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Old 04-19-2016, 01:15 PM   #1  
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Default Caravan overwater regulations -Cuba

Hey guys,
Never flown a caravan, just currently King Airs. A competitor of ours out of PBI is mentioning flying a Caravan 135 Key West to Havana when things open up. Pax no cargo. I didn't think this would be possible due to 135 single engine rules.

Reason I ask is I have a possible opening to get into this competitor with a position in my first jet. However they will also qualify me in a caravan. Not too excited about that, especially of sketchy stuff bending 135 regs is happening. But hoping to get into my first slowtation...can anyone offer insight on the legality of this? Thanks!!
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Old 04-19-2016, 05:49 PM   #2  
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Does this particular operator's name rhyme with Tofuleyley?

If so then they won't do it. I was with the company last year and they said they couldn't figure how to do it while staying in proper glide range.
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Old 04-19-2016, 07:32 PM   #3  
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Can't do it. 135 regs clearly require you to be able to make it to shore with one engine inop. Tough to make it 45 miles with one engine inop in a Caravan!
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Old 04-28-2016, 07:49 PM   #4  
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25 miles off shore is about as far as you wanna go with people on board before you have oxygen on board... anything more than that, well. Thank god the PT-6 is one of the most reliable motors out there, or we'd hear about a lot more planes going in the ocean apparently...
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Old 09-02-2016, 07:53 AM   #5  
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135.167 covers extended overwater requirements (beyond 50nm from a shoreline). Just have to carry raft and survival equipment and train on it.
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Old 09-08-2016, 02:10 PM   #6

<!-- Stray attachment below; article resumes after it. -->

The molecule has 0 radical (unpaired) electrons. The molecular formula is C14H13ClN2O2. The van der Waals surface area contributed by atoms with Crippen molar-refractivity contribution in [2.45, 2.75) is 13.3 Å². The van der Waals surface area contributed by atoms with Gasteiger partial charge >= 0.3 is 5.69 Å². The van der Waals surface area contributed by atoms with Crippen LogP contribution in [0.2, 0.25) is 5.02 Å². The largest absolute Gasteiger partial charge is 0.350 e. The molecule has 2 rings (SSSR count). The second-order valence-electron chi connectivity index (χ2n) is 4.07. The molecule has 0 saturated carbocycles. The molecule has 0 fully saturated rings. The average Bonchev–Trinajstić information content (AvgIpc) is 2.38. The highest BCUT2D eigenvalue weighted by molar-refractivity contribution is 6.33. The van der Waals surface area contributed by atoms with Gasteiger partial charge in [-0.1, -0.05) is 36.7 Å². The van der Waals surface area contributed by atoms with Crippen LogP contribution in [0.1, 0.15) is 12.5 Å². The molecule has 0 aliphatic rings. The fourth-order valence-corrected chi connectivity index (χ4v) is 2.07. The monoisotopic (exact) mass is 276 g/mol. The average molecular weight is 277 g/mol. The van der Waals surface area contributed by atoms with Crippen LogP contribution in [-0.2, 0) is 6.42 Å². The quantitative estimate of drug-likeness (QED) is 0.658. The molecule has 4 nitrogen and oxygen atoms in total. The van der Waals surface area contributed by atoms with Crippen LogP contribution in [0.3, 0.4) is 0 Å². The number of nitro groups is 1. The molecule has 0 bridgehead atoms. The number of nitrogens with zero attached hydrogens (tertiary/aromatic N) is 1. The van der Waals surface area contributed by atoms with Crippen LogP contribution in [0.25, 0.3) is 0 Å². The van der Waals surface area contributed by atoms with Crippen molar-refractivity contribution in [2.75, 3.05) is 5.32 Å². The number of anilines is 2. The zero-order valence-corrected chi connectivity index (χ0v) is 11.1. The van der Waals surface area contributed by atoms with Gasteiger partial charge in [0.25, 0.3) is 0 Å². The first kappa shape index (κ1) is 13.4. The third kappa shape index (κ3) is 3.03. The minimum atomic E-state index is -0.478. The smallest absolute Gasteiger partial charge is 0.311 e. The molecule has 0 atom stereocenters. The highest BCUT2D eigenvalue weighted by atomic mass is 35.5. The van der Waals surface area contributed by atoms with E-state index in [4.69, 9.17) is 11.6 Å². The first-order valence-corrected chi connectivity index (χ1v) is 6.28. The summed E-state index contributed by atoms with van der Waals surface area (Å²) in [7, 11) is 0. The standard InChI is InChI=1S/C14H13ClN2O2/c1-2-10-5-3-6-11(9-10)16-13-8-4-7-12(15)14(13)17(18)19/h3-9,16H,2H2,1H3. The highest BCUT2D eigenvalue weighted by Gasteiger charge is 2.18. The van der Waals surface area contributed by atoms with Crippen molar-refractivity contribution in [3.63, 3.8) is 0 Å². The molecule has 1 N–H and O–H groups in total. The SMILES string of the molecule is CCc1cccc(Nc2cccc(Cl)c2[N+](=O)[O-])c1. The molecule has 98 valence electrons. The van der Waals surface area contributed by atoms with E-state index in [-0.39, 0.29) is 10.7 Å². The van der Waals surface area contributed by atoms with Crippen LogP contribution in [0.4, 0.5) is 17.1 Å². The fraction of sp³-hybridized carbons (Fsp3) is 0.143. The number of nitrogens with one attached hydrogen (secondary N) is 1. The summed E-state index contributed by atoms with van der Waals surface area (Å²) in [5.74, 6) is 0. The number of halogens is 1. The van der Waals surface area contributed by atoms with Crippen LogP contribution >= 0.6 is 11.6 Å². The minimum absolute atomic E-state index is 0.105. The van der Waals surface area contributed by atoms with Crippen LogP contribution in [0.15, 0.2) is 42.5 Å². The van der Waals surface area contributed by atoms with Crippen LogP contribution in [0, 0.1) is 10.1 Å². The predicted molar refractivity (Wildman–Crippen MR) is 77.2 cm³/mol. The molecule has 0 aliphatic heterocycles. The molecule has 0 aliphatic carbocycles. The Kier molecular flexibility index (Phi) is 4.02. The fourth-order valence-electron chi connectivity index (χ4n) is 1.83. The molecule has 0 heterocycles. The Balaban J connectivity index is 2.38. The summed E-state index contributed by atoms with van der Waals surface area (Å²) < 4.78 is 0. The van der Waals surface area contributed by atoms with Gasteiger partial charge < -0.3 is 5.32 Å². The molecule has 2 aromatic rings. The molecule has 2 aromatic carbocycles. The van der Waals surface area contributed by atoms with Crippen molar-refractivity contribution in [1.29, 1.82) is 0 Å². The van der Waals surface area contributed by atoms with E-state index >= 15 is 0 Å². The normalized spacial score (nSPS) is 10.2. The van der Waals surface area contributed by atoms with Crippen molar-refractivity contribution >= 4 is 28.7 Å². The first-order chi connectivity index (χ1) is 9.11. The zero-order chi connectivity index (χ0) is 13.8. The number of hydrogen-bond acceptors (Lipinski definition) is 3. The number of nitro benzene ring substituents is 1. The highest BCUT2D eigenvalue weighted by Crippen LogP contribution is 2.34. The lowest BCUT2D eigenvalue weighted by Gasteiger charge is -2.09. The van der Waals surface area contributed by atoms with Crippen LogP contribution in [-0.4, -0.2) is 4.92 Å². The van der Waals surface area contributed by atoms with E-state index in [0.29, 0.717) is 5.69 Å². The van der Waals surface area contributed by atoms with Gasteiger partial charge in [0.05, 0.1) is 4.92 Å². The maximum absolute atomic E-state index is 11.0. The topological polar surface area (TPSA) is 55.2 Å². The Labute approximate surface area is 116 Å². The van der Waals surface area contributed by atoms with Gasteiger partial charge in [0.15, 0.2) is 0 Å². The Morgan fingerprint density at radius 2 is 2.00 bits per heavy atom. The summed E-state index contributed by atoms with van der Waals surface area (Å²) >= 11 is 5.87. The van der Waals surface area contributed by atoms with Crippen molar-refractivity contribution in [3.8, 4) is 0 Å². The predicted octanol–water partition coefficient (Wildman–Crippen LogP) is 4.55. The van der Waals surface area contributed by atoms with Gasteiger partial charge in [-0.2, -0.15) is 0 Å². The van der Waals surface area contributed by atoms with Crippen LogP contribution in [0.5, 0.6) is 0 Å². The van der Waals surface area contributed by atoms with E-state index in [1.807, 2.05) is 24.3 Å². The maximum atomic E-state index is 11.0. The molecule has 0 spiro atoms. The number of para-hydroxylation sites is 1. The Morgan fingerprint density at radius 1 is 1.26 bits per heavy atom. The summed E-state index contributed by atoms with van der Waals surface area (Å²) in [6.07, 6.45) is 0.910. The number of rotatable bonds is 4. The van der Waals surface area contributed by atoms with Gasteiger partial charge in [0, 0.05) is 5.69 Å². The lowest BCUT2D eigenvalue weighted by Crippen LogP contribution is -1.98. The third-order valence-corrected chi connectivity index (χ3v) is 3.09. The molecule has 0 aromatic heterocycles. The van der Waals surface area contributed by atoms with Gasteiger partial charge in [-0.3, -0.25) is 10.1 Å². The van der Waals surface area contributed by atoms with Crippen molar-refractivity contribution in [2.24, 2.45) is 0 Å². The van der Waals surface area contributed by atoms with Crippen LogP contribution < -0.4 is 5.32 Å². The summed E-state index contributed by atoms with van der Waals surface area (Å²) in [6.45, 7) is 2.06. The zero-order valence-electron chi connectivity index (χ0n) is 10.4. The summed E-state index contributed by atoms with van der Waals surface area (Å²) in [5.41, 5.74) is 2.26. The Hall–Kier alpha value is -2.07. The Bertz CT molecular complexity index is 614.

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Quote:
Originally Posted by I miss my dog View Post
135.167 covers extended overwater requirements (beyond 50nm from a shoreline). Just have to carry raft and survival equipment and train on it.
Wrong. You need to be able to reach the nearest shoreline with an engine inoperative. When you only have one engine, well.....it's gliding distance. (PAR 135.183)

A contact in the South Florida FSDO told me they are looking very closely at FLL operators who are flying the Van to the Bahamas. They are not happy about it. Their definition of "gliding distance" seems to be even more than the 14:1 ratio that Cessna claims. When they accept "cross DEKAL at 4,000" they are definitely swimming home if the engine quits.
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Old 09-08-2016, 02:38 PM   #7  
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Quote:
Originally Posted by Navajo31 View Post
Wrong. You need to be able to reach the nearest shoreline with an engine inoperative. When you only have one engine, well.....it's gliding distance. (PAR 135.183)

A contact in the South Florida FSDO told me they are looking very closely at FLL operators who are flying the Van to the Bahamas. They are not happy about it. Their definition of "gliding distance" seems to be even more than the 14:1 ratio that Cessna claims. When they accept "cross DEKAL at 4,000" they are definitely swimming home if the engine quits.
Don't know what altitude that glide ratio is for but I will make this perfectly clear, the data is based on a new engine and airframe. Insurance companies love this type of stuff because their lives are generally boring in which is good. Don't give them anything to be excited about.
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Old 09-09-2016, 07:55 AM   #8  
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Quote:
Originally Posted by Navajo31 View Post
Wrong. You need to be able to reach the nearest shoreline with an engine inoperative. When you only have one engine, well.....it's gliding distance. (PAR 135.183)

A contact in the South Florida FSDO told me they are looking very closely at FLL operators who are flying the Van to the Bahamas. They are not happy about it. Their definition of "gliding distance" seems to be even more than the 14:1 ratio that Cessna claims. When they accept "cross DEKAL at 4,000" they are definitely swimming home if the engine quits.
We use a conservative 2 miles/1000' (10:1) in the Pilatus to judge our power off glide distance for meeting this regulation. Our version out here on the west coast is "cross PACIF at 5,000", puts us right on the edge of the envelope as to whether we'd make it to the coast. Luckily the predominate winds are onshore and that'd help a little if we lost an engine.

On another note, I heard the PT-6A is being used to generate electricity in certain undeveloped regions and for oil drilling platforms. Apparently the engine can run perfectly for years without a fraction of the maintenance required by FARs.
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